Triangle by John Alden
The Triangle class has the true knockabout racer form shown in many of the designs on this site, but she has the distinction of being from the board of John Alden, who will always be famous for his aesthetically superb boats, which during that happy period in American yacht design were also among the most successful racing boats. The Triangle is certainly a good illustration of those facts.
Similar in all respects to a Dark Harbor 17 ½, shown elsewhere on this site, she has 1,600 lbs more displacement, making her 32 per cent larger, even though she is only two and a half feet longer. Thus she is a considerably fuller, huskier boat, with considerably more room in her (at proportionally higher cost, of course).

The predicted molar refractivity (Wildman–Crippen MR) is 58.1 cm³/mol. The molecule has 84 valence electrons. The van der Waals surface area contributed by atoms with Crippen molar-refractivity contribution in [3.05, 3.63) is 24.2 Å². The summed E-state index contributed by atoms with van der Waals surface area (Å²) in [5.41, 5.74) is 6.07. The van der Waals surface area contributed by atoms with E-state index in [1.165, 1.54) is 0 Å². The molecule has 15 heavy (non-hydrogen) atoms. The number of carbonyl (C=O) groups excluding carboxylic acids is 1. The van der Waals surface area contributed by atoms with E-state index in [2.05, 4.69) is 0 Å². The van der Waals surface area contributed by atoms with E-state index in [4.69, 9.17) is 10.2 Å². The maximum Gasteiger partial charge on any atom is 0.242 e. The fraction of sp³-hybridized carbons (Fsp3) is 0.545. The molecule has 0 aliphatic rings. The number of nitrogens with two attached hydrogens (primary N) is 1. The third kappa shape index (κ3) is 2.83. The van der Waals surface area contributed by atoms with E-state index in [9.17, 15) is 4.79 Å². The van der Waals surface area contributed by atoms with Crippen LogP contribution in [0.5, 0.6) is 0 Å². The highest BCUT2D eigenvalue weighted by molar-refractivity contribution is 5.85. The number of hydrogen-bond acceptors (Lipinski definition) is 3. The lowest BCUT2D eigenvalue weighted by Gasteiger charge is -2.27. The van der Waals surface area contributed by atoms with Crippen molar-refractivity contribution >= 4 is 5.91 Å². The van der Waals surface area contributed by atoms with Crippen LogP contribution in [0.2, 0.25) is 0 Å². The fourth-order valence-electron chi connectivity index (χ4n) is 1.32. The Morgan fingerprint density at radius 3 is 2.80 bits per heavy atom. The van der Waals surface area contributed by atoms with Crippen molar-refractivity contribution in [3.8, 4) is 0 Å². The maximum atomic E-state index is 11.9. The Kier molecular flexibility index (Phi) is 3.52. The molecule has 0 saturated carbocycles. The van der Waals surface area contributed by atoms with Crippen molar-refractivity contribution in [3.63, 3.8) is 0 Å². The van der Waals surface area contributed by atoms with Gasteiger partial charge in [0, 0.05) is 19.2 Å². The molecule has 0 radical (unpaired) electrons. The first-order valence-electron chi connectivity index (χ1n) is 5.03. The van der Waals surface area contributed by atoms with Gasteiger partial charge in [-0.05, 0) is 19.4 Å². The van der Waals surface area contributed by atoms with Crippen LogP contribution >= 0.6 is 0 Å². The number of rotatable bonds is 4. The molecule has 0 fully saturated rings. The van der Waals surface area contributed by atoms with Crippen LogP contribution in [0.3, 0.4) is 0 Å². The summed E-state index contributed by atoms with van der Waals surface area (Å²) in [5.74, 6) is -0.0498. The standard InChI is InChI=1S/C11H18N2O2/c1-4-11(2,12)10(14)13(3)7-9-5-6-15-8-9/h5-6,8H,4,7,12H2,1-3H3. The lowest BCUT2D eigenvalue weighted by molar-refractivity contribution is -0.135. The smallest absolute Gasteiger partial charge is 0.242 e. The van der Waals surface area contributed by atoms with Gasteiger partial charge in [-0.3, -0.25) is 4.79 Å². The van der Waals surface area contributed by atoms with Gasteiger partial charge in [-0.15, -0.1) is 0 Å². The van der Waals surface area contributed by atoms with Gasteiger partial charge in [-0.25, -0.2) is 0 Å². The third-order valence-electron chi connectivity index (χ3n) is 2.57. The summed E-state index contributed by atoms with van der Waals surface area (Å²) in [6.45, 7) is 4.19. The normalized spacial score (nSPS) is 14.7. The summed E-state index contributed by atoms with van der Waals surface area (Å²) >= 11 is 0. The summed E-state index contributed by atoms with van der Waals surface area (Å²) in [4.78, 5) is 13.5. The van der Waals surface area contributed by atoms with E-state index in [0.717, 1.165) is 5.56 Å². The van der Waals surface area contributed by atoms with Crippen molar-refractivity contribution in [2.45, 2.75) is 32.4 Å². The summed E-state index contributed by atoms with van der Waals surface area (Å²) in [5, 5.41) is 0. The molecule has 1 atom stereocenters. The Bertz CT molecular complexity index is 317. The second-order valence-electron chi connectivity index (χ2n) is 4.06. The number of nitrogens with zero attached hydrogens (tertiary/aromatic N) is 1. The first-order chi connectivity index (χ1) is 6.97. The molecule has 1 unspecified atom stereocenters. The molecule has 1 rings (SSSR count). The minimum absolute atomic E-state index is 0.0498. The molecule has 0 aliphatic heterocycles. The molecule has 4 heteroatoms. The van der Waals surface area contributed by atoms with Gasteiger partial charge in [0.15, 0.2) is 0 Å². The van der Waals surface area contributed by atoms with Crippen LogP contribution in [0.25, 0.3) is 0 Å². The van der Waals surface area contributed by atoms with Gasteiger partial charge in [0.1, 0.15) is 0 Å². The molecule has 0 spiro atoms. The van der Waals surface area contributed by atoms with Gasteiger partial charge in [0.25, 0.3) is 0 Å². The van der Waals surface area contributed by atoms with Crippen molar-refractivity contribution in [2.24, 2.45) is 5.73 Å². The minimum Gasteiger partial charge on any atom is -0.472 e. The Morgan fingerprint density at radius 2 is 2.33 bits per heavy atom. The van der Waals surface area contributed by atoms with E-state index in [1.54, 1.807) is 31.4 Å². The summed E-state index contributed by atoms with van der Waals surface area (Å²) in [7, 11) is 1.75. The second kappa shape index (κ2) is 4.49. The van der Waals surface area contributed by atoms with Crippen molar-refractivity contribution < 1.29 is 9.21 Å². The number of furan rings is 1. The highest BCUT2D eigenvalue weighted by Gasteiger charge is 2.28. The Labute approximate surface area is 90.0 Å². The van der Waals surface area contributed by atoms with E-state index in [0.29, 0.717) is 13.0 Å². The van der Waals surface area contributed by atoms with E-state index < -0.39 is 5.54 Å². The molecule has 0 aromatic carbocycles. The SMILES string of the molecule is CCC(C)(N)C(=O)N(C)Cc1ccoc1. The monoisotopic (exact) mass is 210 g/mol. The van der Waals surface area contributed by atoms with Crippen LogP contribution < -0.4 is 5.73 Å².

As such she has a bit more cruising capability and rough water ability along with her excellent speed, handling, and appearance.
Unlike some of the other knockabouts we show, the Triangle was designed with a Marconi rig. In this early form it consists of a large, relatively low aspect ratio main, with a small, non-overlapping jib. While this rig looks antiquated to us today, it has some very good points. One of these is that the jib’s small size makes it especially easy to handle, and it is typically self tending, leaving only the running backstays to tend when tacking. Also, having a high proportion of the sail area in the main makes the rig very efficient off the wind and in light air, just as the gaff sails were. Given that it is slightly better to windward than the gaff rig, it is nothing to sneeze at.